Habitat Entrance

The moonpool of habitat Hydrolab
Moonpool of Hydrolab

(Updated 29.11.2020; re-edit of the hatches chapter) Surely one of the most complicated area of an underwater structure for human occupation is the habitat entrance. It is the local water-air interface, vulnerable to changes in pressure by tidal movements on the surface of the sea; its hatches have to bare potential pressure differences between the habitat interior and the surrounding water; no object that is only a little bigger than the greatest diameter of the entrance can be brought into the habitat. It is constantly wet and humid and the only gateway for medical assistance. But to see in detail let’s have a look at the different sections of the entrance complex.

The Trunk

The trunk is the skirt under the entrance hatch and it is generally holding a certain amount of air. Even if the hatch above is closed it can serve as an emergency air pocket allowing divers to emerge partially or completely from the water. There they are able to talk face-to-face, solving hatch problems in a calm way or just save themselves from any emergency. Above the trunk is the hatch, that can be opened up to the inside of the habitat, down to the trunk itself or (with two hatches) to each side. The first trunks were small and simple, but several projects showed that they should at least have the size for two divers and seats just below the water allowing returning divers to sit and take off their diving gear. Therefore they should have well lighting, handles and a system for fresh air supply.

Some habitats had scuba tank refilling installations inside the trunk. This avoids lifting of heavy equipment; it simplifies taking equipment on and off; and it cools the tanks while being refilled.

The Underwater Access Space

The underwater access space is located below the trunk between the seafloor and the trunk entrance. It requires enough space to easily enter the trunk. Therefore it determines the height of the entire habitat over the sea bottom. Several projects like Tektite or Conshelf had a “shark cage” at the beginning of this area preventing uninvited animals from approaching the entrance. The access of this area should be very well marked (e.g. by position lights) to guide divers in bad visibility.

Access corridor through balalst section; on top hatch to habitat interior
access corridor through ballast section (pink) below hab interior

Features of this configuration:

  • completely flooded, preventing influences on general stability
  • full lit up when outer gates are closed; providing time for procedures before leaving the habitat into the sea or after returning
  • red lights for night dives while outer gates are open to prevent attraction of fish blocking the trunk
  • appr. 220cm high to maintain enough space for moving in lower underwater gravity
  • floor grate to let sediment settle down without covering the floor. These grates are removable to vacate the space below from settled sediment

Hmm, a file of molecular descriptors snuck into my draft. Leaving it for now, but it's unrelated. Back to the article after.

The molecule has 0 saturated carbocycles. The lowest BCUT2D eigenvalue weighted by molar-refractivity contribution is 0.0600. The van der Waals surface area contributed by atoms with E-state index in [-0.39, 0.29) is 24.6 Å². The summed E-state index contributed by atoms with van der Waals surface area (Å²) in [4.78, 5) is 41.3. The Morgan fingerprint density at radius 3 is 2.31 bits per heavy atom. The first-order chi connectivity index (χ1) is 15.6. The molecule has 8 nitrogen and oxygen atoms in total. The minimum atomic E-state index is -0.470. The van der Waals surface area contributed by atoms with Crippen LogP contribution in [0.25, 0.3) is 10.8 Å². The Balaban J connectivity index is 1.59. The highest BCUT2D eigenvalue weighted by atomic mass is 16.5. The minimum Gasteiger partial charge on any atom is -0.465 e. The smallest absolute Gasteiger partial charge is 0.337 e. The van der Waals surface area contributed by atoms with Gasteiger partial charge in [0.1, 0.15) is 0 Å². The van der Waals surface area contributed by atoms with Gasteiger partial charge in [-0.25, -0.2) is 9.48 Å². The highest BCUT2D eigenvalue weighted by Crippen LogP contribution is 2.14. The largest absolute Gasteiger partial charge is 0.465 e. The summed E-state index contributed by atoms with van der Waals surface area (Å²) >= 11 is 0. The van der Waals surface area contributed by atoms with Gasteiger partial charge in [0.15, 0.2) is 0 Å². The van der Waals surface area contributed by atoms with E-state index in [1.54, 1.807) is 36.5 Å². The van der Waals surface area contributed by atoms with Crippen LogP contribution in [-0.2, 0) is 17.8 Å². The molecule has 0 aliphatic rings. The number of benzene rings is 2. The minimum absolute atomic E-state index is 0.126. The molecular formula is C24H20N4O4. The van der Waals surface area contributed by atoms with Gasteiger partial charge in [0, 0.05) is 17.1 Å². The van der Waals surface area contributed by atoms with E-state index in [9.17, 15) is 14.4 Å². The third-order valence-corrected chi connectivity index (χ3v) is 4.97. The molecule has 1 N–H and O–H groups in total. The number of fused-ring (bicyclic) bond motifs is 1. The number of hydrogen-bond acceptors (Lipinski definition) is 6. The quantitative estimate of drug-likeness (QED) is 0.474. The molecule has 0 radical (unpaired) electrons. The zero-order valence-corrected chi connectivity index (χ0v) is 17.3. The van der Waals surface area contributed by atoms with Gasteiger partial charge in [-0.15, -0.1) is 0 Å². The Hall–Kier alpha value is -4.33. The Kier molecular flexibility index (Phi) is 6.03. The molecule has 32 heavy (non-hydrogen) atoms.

• Auxiliary scuba regulators for emergency cases (providing air from the inside?)
  • Exhale air channels on the ceiling: three channels leading divers’ exhaled air out of the access space to avoid accumulation. Therefore the ceiling is designed slightly tilted to the exit directions
  • Written procedure instructions on the walls. In advanced versions these plates can be replaced by screens to be able to customize shown information instantly.
  • Mounted benches to set aside materials
  • Outer gate to be moved from the inside or the access space automatically; and in case of emergencies manually.
  • Enough space for x divers inside the air filled part of the trunk to maintain enough space to communicate during technical failure
  • Air supply from the inside of the habitat controllable from the trunk
  • full communication devices between the air filled trunk and the inside of the habitat, including video surveillance and observation viewports
  • Not in the drawing: two facing but separated entrance complexes for unforeseen situations; trunks could be very close to each other to use the same wet room
  • Not in the drawing: comfortable stairway to reach the trunk and the habitat interior
Sketch for the access tunnel of the hangar concept

Hatches (external)

External Hatches function as interconnections between habitat and marine environment. They have to be able to resist preset pressure differentials when the are closed for lowering/lifting procedures, decompression or to prevent pressure changes due to tidal changes on the ocean surface. There are two kinds of different external hatches: main hatches (used regularly for crew and equipment) and emergency hatches (primarily for escape or rescue)

The following should be considered when locating and designing hatches:

  • None of the pressure hatches should be too massive or difficult to operate.
  • Because the pressure hatch’s function is critical, operating procedures and hardware should minimize the chance of unsafe operations. Normally, pressure hatch size and controls should be designed to be used by a suited crew member.
  • A dedicated emergency hatch should not interfere with normal activities. In an emergency, however, hatch operation should be simple and quick. Emergency hatches should be sized for suited crew members.

Types of Hatches

  • opening to the inside of habitat
  • opening to the outside of the habitat (into the trunk)
  • double hatches; one to each side

Size of Hatches

  • Each hatch must be sized to provide access for the largest crewmember. The size of equipment to be carried through a hatch should be considered. Hatches should require passage of crew members in diving suits.
  • Suited Crewmembers – All hatches must be large enough for ingress and egress of a suited crewmember.


  • Suited Operation – All opening and closing mechanisms must be operable by a single suited crewmember.
  • Unlatching – Hatches must require two distinct and sequential operations to unlatch, to prevent inadvertent opening of the hatch.
  • Securing – Hatches should be mechanically secured against sudden springing up when pressure differential has been failed to notice. Securing could be maintained by a simple metal chain mechanism.